Continuing to be a hugely popular running silhouette since its arrival in early 2012, the Nike Flyknit Racer returns in one of its most popular colourways this week, the ‘Cookies and Cream’. A colourway that originally appeared dubbed the ‘Oreo’ in mid’2015 (not counting the re-appearance of the slightly altered ‘Oreo’ later in 2015). Fans of the original will have another chance to get their hands on the classic colourway when it lands again this Friday at select JD Sports stores and online. In our preview of the Nike Flyknit we take an up close look at the forthcoming release alongside one of our new favorites, the University Red/Black colourway.
The Nike Flyknit Racer… beginnings and now…
This super lightweight and hyper close, form-fit racing flat continues to impress 5 years after it’s debut with its still innovative yet highly complex Flyknit upper. Aided with the durable, full length Phylon midsole, supporting zoom air units with incredible traction supplied by micro waffleskin outsoles, altogether makes for a very serious runner indeed. Its textile upper lends itself to striking colour combinations and underneath the sharp looks, lies a tech heavy piece of game changing innovation that was long in refinement. Prior to the Flyknit debut in 2012, after almost 10 years of research and development, Nike premiered the Flyknit with the basic idea behind the runner was to produce a shoe that would eliminate as much as possible all the material weight and fit of traditional running flats. Nike wanted to look at how to push the technology and properties of a shoe that could resemble as much as possible the form-fitting qualities of a sock but also provide the feel, support, and structure of a sneaker. Runners, they heard, had wanted as little of shoe, or distraction, on their feet as was physically or conceptually possible. On this concept, Nike then duly spent 4 years just developing and testing the process to pursue a softer textile/fibre idea as a material property for use as an upper application, and sought to experiment with it which ultimately led to a precision engineered, knit-like woven structure. With production techniques closely guarded, the computer aided weave pattern is pure design achievement in itself. Eventually Nike developed methods to create the alternate weave structure and the spun yarn fibres/filament which could provide and produce a weave pattern that could flex in a manner that could provide support and strength in multi directions. After much reductive development, the near ready Flyknit concept became a seamless, super lightweight running flat, a mere 6oz (10us).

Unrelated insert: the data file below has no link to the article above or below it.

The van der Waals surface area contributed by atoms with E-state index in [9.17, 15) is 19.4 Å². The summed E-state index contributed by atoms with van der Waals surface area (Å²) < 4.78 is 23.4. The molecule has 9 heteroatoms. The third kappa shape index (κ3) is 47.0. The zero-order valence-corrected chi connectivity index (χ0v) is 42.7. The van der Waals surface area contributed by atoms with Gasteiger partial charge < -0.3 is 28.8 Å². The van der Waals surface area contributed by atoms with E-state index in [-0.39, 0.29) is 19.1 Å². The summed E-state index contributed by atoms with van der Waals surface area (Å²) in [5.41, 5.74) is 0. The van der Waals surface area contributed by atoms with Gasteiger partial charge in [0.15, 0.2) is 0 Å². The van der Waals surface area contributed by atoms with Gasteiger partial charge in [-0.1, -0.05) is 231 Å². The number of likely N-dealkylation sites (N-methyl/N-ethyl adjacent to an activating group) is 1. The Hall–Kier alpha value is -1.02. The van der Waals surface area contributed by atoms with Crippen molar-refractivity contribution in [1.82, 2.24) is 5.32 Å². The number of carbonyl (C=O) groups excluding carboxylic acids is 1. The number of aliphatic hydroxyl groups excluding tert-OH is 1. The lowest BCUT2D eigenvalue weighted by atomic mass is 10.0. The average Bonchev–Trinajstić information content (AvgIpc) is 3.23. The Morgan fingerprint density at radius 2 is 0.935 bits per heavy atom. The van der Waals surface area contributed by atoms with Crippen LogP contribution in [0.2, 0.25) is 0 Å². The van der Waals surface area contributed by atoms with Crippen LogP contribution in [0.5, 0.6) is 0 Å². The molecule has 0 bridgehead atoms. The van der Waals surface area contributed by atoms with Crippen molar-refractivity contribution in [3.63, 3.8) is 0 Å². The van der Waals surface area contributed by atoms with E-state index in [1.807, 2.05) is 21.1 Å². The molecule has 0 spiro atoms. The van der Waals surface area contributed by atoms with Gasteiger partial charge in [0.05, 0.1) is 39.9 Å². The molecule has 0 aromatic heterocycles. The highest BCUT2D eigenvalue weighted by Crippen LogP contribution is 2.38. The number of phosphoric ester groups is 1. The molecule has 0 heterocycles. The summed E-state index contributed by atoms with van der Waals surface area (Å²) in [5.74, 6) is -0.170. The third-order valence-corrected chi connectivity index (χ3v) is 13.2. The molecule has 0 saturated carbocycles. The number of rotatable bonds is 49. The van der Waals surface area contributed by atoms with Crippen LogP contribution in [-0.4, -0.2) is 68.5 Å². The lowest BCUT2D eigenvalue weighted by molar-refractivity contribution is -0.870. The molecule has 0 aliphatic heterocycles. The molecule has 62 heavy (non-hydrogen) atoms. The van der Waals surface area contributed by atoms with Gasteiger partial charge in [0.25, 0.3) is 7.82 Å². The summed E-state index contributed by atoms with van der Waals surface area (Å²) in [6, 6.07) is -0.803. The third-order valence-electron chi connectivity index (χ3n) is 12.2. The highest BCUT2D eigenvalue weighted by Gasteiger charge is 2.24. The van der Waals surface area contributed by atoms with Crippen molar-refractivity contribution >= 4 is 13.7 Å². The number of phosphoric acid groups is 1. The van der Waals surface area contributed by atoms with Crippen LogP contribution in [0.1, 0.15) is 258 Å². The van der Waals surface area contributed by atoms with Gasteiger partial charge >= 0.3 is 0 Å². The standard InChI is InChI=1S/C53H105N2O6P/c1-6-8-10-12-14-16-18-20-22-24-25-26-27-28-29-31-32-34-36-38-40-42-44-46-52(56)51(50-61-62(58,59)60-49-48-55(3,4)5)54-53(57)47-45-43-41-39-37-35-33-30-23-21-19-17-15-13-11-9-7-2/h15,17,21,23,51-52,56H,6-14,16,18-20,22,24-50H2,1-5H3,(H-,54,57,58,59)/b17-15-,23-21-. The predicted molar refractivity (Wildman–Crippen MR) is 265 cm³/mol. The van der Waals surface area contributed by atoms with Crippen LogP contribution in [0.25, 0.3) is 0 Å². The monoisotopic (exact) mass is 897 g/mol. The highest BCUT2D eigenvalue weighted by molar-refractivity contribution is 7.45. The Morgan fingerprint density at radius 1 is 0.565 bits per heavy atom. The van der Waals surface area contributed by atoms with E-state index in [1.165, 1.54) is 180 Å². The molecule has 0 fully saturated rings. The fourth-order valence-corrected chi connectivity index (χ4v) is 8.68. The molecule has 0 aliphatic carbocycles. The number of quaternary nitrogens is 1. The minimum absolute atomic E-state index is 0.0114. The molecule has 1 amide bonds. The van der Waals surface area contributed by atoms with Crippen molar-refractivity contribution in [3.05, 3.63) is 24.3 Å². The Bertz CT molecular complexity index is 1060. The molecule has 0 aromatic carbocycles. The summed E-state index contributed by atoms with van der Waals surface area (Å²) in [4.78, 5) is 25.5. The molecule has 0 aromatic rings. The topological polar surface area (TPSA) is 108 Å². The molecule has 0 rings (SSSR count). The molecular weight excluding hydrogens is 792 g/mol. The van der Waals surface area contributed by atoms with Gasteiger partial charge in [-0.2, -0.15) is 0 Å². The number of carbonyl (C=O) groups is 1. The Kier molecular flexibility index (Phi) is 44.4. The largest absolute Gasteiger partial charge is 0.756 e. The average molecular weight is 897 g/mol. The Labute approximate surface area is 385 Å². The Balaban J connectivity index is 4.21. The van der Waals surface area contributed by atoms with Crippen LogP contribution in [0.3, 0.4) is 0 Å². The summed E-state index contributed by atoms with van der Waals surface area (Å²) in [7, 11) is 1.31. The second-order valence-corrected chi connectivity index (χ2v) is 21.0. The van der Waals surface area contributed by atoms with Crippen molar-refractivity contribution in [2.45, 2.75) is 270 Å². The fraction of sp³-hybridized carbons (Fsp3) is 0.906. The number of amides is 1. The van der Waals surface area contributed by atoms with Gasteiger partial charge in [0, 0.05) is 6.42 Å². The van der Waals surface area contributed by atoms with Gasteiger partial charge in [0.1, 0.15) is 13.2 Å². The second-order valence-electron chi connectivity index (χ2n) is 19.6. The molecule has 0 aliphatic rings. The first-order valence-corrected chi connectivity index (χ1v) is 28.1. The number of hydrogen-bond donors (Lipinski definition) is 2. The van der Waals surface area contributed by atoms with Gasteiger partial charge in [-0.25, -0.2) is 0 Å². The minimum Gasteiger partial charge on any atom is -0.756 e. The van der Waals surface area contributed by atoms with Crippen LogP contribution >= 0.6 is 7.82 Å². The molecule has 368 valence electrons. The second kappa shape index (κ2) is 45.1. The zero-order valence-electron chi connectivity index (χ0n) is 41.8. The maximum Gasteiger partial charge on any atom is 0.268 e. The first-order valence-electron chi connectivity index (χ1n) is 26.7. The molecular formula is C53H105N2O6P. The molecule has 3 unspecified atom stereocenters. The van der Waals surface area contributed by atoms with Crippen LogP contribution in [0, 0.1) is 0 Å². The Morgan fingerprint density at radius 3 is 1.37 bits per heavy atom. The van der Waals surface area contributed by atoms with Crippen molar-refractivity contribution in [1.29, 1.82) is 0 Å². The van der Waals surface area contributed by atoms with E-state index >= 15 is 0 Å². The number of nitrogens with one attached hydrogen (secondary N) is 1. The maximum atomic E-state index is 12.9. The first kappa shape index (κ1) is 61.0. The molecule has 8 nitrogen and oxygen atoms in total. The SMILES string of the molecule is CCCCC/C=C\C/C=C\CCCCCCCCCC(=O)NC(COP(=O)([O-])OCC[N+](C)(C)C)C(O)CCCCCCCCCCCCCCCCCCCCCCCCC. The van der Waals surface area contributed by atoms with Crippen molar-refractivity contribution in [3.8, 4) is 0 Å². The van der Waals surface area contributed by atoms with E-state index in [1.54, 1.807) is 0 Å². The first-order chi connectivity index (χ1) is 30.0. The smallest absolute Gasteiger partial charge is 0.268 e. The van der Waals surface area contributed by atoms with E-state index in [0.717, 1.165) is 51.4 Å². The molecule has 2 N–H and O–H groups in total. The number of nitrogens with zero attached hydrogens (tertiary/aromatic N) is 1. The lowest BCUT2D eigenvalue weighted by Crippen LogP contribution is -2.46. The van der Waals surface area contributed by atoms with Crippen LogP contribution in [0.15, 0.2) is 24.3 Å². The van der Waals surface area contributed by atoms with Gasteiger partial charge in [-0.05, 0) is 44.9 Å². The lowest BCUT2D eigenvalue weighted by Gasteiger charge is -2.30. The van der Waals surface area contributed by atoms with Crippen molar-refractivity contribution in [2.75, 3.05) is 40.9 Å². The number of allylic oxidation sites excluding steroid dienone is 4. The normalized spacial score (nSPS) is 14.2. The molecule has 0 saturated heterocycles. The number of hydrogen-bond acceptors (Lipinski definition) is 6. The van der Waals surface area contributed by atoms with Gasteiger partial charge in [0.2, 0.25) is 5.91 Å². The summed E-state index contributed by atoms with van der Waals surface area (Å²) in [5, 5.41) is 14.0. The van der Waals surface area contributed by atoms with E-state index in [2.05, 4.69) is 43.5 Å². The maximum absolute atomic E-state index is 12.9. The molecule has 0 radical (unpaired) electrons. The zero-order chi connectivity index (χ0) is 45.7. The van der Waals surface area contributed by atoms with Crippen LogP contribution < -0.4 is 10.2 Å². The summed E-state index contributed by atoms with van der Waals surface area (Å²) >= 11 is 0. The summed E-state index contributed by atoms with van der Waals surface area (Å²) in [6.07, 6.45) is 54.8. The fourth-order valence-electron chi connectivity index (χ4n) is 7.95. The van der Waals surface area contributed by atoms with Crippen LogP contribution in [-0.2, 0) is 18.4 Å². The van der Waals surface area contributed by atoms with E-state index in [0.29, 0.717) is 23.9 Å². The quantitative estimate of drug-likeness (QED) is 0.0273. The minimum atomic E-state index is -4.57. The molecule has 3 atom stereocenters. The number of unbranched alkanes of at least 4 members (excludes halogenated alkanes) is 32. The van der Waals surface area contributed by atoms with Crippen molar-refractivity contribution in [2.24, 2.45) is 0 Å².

In early promotion and release sessions, Nike CEO Mark Parker and acute product tastemaker Hiroshi Fujiwara presented talks on Nike’s Flyknit development and had showcased the un-assembled Flyknit uppers as a delicate 1 piece woven material. The highly intricate weave had incorporated Flywire lacing crisscrossing throughout the weave, uni-directional for a secure all round foot fit/grip. Impressively, the development of Nike’s Flyknit weave using a polyester yarn meant they could vary the thickness and lengths to produce weaves of varying flexibility and durability in order to apply it to the demands of different sports activities. As a running flat, the Nike Flyknit racer is amongst the lightest available today, with a true form-fit, fully breathable upper making light work of the demands of every running session. Amazingly, with no production offcuts or material by-products, in the last 4 years up to 2016 alone, Nike has announced waste reductions of over 1,500,00 kgs, claiming with the Flyknit, an overall 60% waste reduction has been achieved. In 2016, Nike produced all core yarns from recycled polyester, which translated, amounted to over 180 million plastic bottles saved from landfill sites. Weightless running and saving the planet? How could you not?
All photography by EUKicks